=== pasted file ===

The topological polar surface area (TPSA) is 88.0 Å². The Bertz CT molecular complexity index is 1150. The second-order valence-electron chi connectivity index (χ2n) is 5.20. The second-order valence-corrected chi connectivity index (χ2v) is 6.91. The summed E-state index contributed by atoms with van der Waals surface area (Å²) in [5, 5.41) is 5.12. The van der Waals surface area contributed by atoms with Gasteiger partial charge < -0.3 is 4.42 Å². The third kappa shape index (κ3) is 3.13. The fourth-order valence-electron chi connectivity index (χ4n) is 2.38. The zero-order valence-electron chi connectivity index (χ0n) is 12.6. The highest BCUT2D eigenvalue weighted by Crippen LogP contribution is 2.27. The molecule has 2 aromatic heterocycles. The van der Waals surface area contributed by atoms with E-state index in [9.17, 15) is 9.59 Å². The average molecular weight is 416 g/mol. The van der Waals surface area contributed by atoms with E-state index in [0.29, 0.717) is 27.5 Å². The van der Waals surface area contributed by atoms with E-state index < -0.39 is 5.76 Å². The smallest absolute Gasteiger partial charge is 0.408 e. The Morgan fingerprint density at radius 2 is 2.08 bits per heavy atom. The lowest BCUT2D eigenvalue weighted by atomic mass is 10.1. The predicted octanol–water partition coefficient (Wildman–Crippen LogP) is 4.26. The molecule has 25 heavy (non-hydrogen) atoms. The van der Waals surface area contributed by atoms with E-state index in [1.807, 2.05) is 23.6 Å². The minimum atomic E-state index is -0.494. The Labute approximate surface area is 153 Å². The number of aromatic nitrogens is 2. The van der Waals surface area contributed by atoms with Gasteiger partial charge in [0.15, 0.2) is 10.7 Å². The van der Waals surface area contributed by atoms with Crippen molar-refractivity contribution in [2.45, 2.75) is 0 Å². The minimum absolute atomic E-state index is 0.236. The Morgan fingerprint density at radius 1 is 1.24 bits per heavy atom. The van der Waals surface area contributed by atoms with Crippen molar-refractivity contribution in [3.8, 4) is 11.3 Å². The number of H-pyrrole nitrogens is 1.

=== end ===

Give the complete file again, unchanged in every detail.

The topological polar surface area (TPSA) is 88.0 Å². The Bertz CT molecular complexity index is 1150. The second-order valence-electron chi connectivity index (χ2n) is 5.20. The second-order valence-corrected chi connectivity index (χ2v) is 6.91. The summed E-state index contributed by atoms with van der Waals surface area (Å²) in [5, 5.41) is 5.12. The van der Waals surface area contributed by atoms with Gasteiger partial charge < -0.3 is 4.42 Å². The third kappa shape index (κ3) is 3.13. The fourth-order valence-electron chi connectivity index (χ4n) is 2.38. The zero-order valence-electron chi connectivity index (χ0n) is 12.6. The highest BCUT2D eigenvalue weighted by Crippen LogP contribution is 2.27. The molecule has 2 aromatic heterocycles. The van der Waals surface area contributed by atoms with E-state index in [9.17, 15) is 9.59 Å². The average molecular weight is 416 g/mol. The van der Waals surface area contributed by atoms with E-state index in [0.29, 0.717) is 27.5 Å². The van der Waals surface area contributed by atoms with E-state index < -0.39 is 5.76 Å². The smallest absolute Gasteiger partial charge is 0.408 e. The Morgan fingerprint density at radius 2 is 2.08 bits per heavy atom. The lowest BCUT2D eigenvalue weighted by atomic mass is 10.1. The predicted octanol–water partition coefficient (Wildman–Crippen LogP) is 4.26. The molecule has 25 heavy (non-hydrogen) atoms. The van der Waals surface area contributed by atoms with E-state index in [1.807, 2.05) is 23.6 Å². The minimum atomic E-state index is -0.494. The Labute approximate surface area is 153 Å². The number of aromatic nitrogens is 2. The van der Waals surface area contributed by atoms with Gasteiger partial charge in [0.15, 0.2) is 10.7 Å². The van der Waals surface area contributed by atoms with Crippen molar-refractivity contribution in [2.45, 2.75) is 0 Å². The minimum absolute atomic E-state index is 0.236. The Morgan fingerprint density at radius 1 is 1.24 bits per heavy atom. The van der Waals surface area contributed by atoms with Crippen molar-refractivity contribution in [3.8, 4) is 11.3 Å². The number of H-pyrrole nitrogens is 1.